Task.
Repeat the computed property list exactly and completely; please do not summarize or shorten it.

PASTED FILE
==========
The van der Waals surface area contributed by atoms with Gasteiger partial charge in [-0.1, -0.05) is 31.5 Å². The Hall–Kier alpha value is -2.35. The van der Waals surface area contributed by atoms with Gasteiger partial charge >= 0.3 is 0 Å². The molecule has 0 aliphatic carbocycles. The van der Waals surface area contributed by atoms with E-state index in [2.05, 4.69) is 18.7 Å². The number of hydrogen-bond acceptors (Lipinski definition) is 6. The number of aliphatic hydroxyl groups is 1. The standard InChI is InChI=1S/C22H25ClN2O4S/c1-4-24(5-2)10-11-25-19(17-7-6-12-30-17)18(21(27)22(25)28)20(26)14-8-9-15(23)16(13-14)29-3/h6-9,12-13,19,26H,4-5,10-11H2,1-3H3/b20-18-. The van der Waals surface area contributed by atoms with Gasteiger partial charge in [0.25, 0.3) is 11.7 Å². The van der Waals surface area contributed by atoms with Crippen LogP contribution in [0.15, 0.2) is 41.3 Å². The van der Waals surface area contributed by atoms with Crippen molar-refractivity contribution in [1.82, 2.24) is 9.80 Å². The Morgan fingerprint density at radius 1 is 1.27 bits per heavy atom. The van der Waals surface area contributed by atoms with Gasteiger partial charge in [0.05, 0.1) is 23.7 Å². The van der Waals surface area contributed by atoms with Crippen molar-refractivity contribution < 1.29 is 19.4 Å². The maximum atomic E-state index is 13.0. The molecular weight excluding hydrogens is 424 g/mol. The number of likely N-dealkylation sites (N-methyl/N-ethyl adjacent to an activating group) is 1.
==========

The van der Waals surface area contributed by atoms with Gasteiger partial charge in [-0.1, -0.05) is 31.5 Å². The Hall–Kier alpha value is -2.35. The van der Waals surface area contributed by atoms with Gasteiger partial charge >= 0.3 is 0 Å². The molecule has 0 aliphatic carbocycles. The van der Waals surface area contributed by atoms with E-state index in [2.05, 4.69) is 18.7 Å². The number of hydrogen-bond acceptors (Lipinski definition) is 6. The number of aliphatic hydroxyl groups is 1. The standard InChI is InChI=1S/C22H25ClN2O4S/c1-4-24(5-2)10-11-25-19(17-7-6-12-30-17)18(21(27)22(25)28)20(26)14-8-9-15(23)16(13-14)29-3/h6-9,12-13,19,26H,4-5,10-11H2,1-3H3/b20-18-. The van der Waals surface area contributed by atoms with Gasteiger partial charge in [0.25, 0.3) is 11.7 Å². The van der Waals surface area contributed by atoms with Crippen LogP contribution in [0.15, 0.2) is 41.3 Å². The van der Waals surface area contributed by atoms with Crippen molar-refractivity contribution in [1.82, 2.24) is 9.80 Å². The Morgan fingerprint density at radius 1 is 1.27 bits per heavy atom. The van der Waals surface area contributed by atoms with Gasteiger partial charge in [0.05, 0.1) is 23.7 Å². The van der Waals surface area contributed by atoms with Crippen molar-refractivity contribution < 1.29 is 19.4 Å². The maximum atomic E-state index is 13.0. The molecular weight excluding hydrogens is 424 g/mol. The number of likely N-dealkylation sites (N-methyl/N-ethyl adjacent to an activating group) is 1.